“These men are innocent. They always were,” Franks said.CNN’s Rusty Mornin reported that before the clerk of court read the findings, the courtroom was hushed. The only sound was that of the judge tearing open the envelope for each count.
Waller’s father, Robert Waller Sr., sat calmly with hands clasped as he listened to the verdicts, Mornin said.Throughout the trial, Hawks bassist Paul Marshall stared starkly at jurors with no visible signs of emotion, and he showed no reaction to the long litany of aquittals. Kern Superior Court Judge Dabney Miller had previously admonished courtroom observers to restrain themselves at the reading of the verdicts, Mornin reported.
Upon hearing the findings, guitarist Paul Lacques’s family members reached out to touch one another and to support Lacques’s mother, Teresa Lacques, Mornin said.The matriarch shouted and shot her black-gloved fist in the air at hearing the first “not guilty.”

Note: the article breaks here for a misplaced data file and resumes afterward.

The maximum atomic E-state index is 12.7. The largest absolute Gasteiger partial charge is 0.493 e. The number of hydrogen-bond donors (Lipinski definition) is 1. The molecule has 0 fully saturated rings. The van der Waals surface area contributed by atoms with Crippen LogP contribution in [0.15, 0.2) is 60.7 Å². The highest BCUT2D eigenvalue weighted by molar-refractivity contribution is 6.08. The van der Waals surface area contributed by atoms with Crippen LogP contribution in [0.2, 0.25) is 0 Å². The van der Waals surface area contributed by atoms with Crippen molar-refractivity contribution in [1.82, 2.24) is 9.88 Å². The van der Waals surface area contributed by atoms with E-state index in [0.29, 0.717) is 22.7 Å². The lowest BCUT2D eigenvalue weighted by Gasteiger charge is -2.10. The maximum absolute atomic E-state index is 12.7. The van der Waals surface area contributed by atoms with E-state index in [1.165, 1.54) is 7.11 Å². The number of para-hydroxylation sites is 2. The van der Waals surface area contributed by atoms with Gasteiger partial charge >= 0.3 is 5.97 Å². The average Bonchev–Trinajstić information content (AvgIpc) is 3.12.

After the verdicts, the judge read a statement from the jury. It stated: “We the jury feel the weight of the world’s eyes upon us.” The jurors asked to return to their “private lives as anonymously as we came.” They later held a news conference, identifying themselves by their full, correctly-spelled names.The attorney for Lisa Lovely, one of Shawn Nourse’s former wives, released a statement from her. “Lisa is overjoyed that the justice system really works, regardless of which side called her to testify at the trial,” it read.
Chain Of EventsToday’s verdicts capped a chain of events that began in late May, after the broadcast of “Drunk, Stoned, and Tired: On the Road with I SEE HAWKS IN L.A.” an unflattering television documentary by British journalist Martin Cashmir.
In the program, Hawks singer Rob Waller is seen ranting about the aqueduct on a rooftop in downtown L.A.On Memorial Day, California authorities searched Waller’s Highland Park home after answering a call by neighbors to break up a “late night stony jam.” Guitarist Dan Janisch was the only arrest resulting, after telling police he “wouldn’t back down to the man.”